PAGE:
Mark Huddleston announced today that he will retire as president of the University of New Hampshire at the close of the 2017-18 academic year. When he steps down June 30, 2018, Huddleston will be the longest-serving president in the university’s 150-year history.
“UNH is a remarkable institution and serving as president has been the highlight of my professional life,” said Huddleston. “Everyone at UNH has worked hard to ensure the state’s flagship public research university is well positioned for the future. Next year is the right time to transition leadership.”
Huddleston’s retirement will coincide with the completion of the university’s largest-ever fundraising campaign, Celebrate 150, which is on track to raise $275 million. Over the last five years, the university has seen 250 percent growth in private fundraising, success that allowed UNH to launch the Granite Guarantee earlier this year, a new program ensuring that Pell-eligible New Hampshire students starting at UNH this fall will pay no tuition.
“Mark’s record of accomplishment is remarkable," says Tim Riley, chair of the University System of New Hampshire board of trustees. “Mark will leave a powerful legacy that will benefit our state’s citizens, employers and economy far into the future. UNH has great momentum right now and the trustees are committed to making sure that continues.” The board of trustees has a well-established process for presidential searches and will form a committee in the coming weeks to lead a national search for UNH’s next president.
Under Huddleston’s leadership, UNH welcomed the largest first-year classes in the university’s history; launched numerous new academic and research programs to meet the needs of society and the knowledge economy, including the UNH School of Law, the Carsey School of Public Policy, the School of Marine Science and Ocean Engineering, and programs in data analytics, homeland security, and sustainability; made much-needed investments in UNH’s infrastructure, including expanding the Manchester campus, transforming Hamilton Smith Hall, building the Peter T. Paul College of Business and Economics, expanding Hamel Recreation Center and modernizing Wildcat Stadium; and envisioned and created UNH Innovation to capitalize on the university’s intellectual property, building strong partnerships with business and industry in our region.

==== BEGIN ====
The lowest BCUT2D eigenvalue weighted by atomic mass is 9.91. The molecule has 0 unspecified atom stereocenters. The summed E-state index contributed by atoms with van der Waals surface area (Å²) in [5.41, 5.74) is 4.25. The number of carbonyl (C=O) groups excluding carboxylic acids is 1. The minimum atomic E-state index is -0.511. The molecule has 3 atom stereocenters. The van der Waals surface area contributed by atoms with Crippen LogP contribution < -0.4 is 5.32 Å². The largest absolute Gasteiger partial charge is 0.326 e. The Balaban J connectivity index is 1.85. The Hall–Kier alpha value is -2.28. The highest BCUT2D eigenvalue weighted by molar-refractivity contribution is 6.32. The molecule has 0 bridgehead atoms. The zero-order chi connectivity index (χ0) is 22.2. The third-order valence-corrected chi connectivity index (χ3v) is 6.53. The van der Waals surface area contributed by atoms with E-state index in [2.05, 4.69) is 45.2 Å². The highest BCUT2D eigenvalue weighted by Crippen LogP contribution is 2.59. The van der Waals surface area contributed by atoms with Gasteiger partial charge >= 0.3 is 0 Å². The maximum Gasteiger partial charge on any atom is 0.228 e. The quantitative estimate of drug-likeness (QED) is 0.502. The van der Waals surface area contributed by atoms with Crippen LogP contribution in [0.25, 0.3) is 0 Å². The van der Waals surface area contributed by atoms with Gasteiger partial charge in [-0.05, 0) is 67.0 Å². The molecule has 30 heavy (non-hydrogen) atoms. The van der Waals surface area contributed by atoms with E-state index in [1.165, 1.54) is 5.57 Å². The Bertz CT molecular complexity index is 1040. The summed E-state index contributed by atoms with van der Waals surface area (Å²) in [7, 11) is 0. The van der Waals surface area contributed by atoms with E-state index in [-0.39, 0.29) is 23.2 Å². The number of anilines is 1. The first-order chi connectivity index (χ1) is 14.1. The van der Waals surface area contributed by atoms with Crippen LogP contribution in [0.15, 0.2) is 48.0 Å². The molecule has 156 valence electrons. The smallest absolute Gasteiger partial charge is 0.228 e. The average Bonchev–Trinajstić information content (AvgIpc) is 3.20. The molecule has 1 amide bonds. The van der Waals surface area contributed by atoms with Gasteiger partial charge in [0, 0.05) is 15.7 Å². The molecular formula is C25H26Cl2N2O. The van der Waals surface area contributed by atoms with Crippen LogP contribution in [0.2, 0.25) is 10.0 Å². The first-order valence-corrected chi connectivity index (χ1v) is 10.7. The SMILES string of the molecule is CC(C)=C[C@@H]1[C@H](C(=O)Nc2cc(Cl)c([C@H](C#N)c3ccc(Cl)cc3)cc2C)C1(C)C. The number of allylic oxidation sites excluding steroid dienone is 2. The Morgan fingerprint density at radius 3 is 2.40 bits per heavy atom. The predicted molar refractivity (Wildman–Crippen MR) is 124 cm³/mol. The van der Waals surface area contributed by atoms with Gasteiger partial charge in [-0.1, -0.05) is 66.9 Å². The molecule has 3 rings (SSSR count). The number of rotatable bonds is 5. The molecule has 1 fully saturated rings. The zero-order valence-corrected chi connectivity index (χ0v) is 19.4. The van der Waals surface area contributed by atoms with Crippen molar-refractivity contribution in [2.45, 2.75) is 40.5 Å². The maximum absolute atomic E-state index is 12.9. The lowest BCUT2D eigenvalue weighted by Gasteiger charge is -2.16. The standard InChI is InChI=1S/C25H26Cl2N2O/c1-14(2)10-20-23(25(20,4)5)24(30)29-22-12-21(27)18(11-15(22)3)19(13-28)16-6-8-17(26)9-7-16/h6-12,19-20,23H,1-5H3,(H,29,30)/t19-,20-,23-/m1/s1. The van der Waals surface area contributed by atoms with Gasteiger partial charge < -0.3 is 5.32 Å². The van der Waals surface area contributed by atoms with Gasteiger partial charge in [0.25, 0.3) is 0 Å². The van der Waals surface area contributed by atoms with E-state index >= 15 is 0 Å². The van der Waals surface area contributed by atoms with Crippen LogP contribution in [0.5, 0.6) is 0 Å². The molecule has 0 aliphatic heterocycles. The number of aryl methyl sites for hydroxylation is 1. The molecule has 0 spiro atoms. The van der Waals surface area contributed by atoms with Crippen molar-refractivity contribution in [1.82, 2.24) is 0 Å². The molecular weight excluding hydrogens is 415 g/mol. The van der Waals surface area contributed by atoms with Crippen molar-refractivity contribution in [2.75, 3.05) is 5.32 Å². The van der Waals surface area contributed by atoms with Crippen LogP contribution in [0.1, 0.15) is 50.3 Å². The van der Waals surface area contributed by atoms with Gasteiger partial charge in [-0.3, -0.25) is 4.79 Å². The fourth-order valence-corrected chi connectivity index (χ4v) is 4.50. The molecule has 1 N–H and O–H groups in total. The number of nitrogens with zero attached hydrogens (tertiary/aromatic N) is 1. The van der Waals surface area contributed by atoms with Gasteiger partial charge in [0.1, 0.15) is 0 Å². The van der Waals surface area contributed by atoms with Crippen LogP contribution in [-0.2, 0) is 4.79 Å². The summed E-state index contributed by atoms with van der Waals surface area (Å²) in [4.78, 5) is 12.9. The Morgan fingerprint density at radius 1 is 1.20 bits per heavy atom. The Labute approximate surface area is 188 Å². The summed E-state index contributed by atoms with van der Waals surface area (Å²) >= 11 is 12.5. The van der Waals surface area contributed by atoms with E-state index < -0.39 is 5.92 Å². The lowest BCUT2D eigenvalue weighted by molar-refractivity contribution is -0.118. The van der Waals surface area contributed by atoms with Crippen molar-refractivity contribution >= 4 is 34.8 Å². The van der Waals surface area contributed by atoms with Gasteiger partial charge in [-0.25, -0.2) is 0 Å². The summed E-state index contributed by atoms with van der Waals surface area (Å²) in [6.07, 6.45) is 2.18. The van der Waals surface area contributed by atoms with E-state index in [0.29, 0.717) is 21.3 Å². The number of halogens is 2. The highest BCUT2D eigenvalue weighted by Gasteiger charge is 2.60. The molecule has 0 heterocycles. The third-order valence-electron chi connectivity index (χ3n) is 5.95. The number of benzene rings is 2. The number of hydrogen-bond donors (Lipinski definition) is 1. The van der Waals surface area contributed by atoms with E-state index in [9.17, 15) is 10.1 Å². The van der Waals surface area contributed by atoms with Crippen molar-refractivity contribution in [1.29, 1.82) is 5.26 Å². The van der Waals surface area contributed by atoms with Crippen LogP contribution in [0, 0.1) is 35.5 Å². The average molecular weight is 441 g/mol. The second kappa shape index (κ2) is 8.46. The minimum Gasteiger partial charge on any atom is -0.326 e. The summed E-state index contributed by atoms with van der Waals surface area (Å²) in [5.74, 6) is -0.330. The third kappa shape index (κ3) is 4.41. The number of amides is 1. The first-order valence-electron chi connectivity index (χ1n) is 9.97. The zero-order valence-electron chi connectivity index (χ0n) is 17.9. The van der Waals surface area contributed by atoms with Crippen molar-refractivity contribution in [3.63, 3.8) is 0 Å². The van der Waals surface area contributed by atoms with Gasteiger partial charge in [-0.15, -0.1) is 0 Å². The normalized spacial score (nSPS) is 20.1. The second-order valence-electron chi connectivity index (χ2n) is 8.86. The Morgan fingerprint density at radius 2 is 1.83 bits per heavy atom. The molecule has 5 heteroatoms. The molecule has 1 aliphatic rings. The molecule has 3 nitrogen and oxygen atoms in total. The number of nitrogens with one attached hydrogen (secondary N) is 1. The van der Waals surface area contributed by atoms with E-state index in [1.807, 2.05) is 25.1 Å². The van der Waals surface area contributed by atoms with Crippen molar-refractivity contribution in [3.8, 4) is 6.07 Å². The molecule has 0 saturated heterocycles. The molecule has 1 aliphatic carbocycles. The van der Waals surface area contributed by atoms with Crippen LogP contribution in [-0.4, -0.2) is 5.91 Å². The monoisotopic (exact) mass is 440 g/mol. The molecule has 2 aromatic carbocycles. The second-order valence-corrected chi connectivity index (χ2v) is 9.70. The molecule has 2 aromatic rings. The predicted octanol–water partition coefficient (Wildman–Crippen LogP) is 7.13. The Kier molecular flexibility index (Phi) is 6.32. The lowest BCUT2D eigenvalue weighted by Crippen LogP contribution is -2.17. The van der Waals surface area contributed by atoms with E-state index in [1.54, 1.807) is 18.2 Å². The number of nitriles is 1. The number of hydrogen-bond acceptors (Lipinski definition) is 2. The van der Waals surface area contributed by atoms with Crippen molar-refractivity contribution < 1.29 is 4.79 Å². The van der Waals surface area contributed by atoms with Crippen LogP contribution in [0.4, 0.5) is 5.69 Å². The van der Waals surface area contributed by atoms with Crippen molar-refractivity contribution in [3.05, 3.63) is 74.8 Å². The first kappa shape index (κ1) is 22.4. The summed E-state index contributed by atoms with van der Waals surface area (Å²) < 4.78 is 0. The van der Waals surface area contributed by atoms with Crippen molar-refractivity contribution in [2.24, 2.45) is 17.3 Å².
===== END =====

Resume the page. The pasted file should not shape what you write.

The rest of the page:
Huddleston led UNH’s management of the 2011 state budget cut — the largest single-year cut in public higher education history. With innovative structural and other administrative changes, Huddleston minimized what could have been drastic tuition increases and significant layoffs across the university while also protecting Cooperative Extension’s statewide presence and UNH’s excellent academic quality.
Huddleston noted that, while this is a natural point to reflect on past accomplishments, there is much to be done and he “looks forward to continuing to work at an unslackened pace in the coming academic year.” In addition to completing the university’s fundraising campaign, Huddleston will focus on solidifying the new Career and Professional Success initiative, improving Spaulding Hall for the biological sciences and laying the groundwork for modernized facilities for the visual and performing arts.
Prior to coming to UNH in 2007, Huddleston, 66, was president of Ohio Wesleyan University and before that spent more than two decades at the University of Delaware, including serving as the dean for the college of arts and sciences. A political scientist by training, Huddleston is the author of numerous books and served as an advisor in Bosnia on rebuilding financial and administrative infrastructures after the Dayton accords. He was the first person in his family to attend college, earning a bachelor’s degree at the State University of New York at Buffalo and a master’s and Ph.D. from the University of Wisconsin-Madison.